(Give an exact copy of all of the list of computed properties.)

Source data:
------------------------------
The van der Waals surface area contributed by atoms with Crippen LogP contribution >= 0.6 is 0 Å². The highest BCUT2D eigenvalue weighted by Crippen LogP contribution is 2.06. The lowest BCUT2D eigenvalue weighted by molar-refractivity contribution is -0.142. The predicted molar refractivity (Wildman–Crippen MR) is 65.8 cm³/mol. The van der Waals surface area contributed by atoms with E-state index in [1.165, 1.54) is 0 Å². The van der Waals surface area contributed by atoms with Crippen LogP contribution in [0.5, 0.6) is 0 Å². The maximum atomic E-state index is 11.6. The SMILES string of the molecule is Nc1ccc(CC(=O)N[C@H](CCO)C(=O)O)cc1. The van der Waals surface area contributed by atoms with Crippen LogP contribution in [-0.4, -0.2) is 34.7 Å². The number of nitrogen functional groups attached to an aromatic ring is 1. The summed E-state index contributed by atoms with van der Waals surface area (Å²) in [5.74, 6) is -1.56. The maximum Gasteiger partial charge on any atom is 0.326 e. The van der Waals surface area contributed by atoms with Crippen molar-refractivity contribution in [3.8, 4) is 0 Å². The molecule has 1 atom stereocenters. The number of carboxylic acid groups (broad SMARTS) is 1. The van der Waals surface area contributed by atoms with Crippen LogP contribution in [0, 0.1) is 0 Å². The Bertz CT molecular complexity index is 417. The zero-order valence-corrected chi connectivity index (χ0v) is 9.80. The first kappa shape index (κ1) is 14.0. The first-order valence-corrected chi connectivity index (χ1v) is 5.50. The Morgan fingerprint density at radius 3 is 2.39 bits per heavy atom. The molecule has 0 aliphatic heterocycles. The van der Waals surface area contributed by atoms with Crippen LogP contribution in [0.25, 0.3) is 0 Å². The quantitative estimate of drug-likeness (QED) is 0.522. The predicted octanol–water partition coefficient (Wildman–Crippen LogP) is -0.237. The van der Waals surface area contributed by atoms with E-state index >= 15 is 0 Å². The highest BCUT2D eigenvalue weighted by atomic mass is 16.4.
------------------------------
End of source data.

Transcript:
The van der Waals surface area contributed by atoms with Crippen LogP contribution >= 0.6 is 0 Å². The highest BCUT2D eigenvalue weighted by Crippen LogP contribution is 2.06. The lowest BCUT2D eigenvalue weighted by molar-refractivity contribution is -0.142. The predicted molar refractivity (Wildman–Crippen MR) is 65.8 cm³/mol. The van der Waals surface area contributed by atoms with E-state index in [1.165, 1.54) is 0 Å². The van der Waals surface area contributed by atoms with Crippen LogP contribution in [0.5, 0.6) is 0 Å². The maximum atomic E-state index is 11.6. The SMILES string of the molecule is Nc1ccc(CC(=O)N[C@H](CCO)C(=O)O)cc1. The van der Waals surface area contributed by atoms with Crippen LogP contribution in [-0.4, -0.2) is 34.7 Å². The number of nitrogen functional groups attached to an aromatic ring is 1. The summed E-state index contributed by atoms with van der Waals surface area (Å²) in [5.74, 6) is -1.56. The maximum Gasteiger partial charge on any atom is 0.326 e. The van der Waals surface area contributed by atoms with Crippen molar-refractivity contribution in [3.8, 4) is 0 Å². The molecule has 1 atom stereocenters. The number of carboxylic acid groups (broad SMARTS) is 1. The van der Waals surface area contributed by atoms with Crippen LogP contribution in [0, 0.1) is 0 Å². The Bertz CT molecular complexity index is 417. The zero-order valence-corrected chi connectivity index (χ0v) is 9.80. The first kappa shape index (κ1) is 14.0. The first-order valence-corrected chi connectivity index (χ1v) is 5.50. The Morgan fingerprint density at radius 3 is 2.39 bits per heavy atom. The molecule has 0 aliphatic heterocycles. The van der Waals surface area contributed by atoms with Crippen LogP contribution in [0.25, 0.3) is 0 Å². The quantitative estimate of drug-likeness (QED) is 0.522. The predicted octanol–water partition coefficient (Wildman–Crippen LogP) is -0.237. The van der Waals surface area contributed by atoms with E-state index >= 15 is 0 Å². The highest BCUT2D eigenvalue weighted by atomic mass is 16.4.